• How do we create a system where verified, true information is prized over sensationalism and clickbait? How do we as audiences create demand for this?

Echo chambers and algorithms


Image of polarisation of twitter followers


On Twitter, liberals (blue) and conservatives (red) network more with like-minded users, with less traffic crossing the political divide from


Echo chambers and filter bubbles are phrases used to describe the idea that the way we follow people and engage online means we are only exposed to ideas and opinions that reflect and reinforce our own. There is a concern that people are prone to self selecting news sources, and people or accounts to follow, that will confirm their pre-existing biases, and lead to polarisation and extremism.

  • Are New Zealanders operating inside their own echo chambers?

What happens when algorithms meet filter bubbles? If a platform is incentivised to show you articles and opinions that you will respond to, will it lead to a narrowing of the types of content you see?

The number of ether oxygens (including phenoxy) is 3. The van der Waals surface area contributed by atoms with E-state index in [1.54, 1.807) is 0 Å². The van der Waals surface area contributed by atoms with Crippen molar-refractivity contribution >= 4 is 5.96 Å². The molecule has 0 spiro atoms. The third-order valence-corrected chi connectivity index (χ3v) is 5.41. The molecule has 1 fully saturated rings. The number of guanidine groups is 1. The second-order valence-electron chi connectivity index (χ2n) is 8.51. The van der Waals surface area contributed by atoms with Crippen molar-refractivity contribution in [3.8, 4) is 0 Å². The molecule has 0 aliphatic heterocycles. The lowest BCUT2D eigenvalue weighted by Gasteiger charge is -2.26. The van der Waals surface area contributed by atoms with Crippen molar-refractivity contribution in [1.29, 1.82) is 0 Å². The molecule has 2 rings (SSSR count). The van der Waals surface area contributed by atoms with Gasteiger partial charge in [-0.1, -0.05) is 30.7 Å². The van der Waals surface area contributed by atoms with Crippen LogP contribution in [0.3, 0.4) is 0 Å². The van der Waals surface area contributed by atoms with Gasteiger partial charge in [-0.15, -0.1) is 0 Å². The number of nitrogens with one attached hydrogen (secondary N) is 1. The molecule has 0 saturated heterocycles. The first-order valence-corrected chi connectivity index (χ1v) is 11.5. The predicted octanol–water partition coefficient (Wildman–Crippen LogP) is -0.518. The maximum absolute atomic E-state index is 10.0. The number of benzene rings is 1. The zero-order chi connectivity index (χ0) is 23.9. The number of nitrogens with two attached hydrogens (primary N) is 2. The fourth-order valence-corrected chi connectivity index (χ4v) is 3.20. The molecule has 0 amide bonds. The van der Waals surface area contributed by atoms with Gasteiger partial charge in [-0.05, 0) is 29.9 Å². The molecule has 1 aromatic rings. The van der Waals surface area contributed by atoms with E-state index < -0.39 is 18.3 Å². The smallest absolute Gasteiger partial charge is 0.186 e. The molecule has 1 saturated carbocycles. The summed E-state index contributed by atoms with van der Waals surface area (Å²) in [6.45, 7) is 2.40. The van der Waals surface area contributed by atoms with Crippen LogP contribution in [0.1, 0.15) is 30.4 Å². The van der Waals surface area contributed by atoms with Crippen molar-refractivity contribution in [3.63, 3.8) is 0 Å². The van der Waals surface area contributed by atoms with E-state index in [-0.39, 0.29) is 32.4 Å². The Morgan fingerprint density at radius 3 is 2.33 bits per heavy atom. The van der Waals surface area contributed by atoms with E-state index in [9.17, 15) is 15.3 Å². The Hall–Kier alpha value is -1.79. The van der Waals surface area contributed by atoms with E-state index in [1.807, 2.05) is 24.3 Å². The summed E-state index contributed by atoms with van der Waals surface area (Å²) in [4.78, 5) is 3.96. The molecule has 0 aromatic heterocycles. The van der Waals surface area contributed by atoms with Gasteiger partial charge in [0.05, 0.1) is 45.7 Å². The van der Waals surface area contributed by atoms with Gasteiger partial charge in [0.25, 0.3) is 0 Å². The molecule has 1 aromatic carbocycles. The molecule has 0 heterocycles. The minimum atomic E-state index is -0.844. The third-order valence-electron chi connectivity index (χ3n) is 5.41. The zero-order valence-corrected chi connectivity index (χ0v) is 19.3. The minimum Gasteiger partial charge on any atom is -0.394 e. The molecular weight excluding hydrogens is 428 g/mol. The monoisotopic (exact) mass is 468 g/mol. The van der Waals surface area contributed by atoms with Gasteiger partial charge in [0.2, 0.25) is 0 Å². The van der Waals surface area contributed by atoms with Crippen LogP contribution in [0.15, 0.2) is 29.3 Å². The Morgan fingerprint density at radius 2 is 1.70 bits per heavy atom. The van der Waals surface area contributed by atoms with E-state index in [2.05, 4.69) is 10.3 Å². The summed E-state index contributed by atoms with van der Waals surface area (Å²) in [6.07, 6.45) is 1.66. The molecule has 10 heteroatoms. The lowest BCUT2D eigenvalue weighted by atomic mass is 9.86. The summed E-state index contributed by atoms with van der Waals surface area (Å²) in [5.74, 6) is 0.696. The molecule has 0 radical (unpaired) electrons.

There are ways we can test whether this polarisation occurs in New Zealand online communities, but the work hasn't been done in New Zealand yet. The good news is that current research is looking at the question, so we'll get some more information soon.

  • Do you think you see a variety of opinions online? Do you only follow people on Twitter you already agree with?
  • Are you concerned that other people might be in their own echo chambers online?

Now it's your turn

We want to hear your views on the issues mentioned above, and we want your help to collect resources that can help with our research.

Join our discussion by contributing to our GitHub repo, where we have collated all of the references we have consulted in our research to date. Talk to us on Twitter (we'll be talking about one of these questions each day). You can also email us with your thoughts on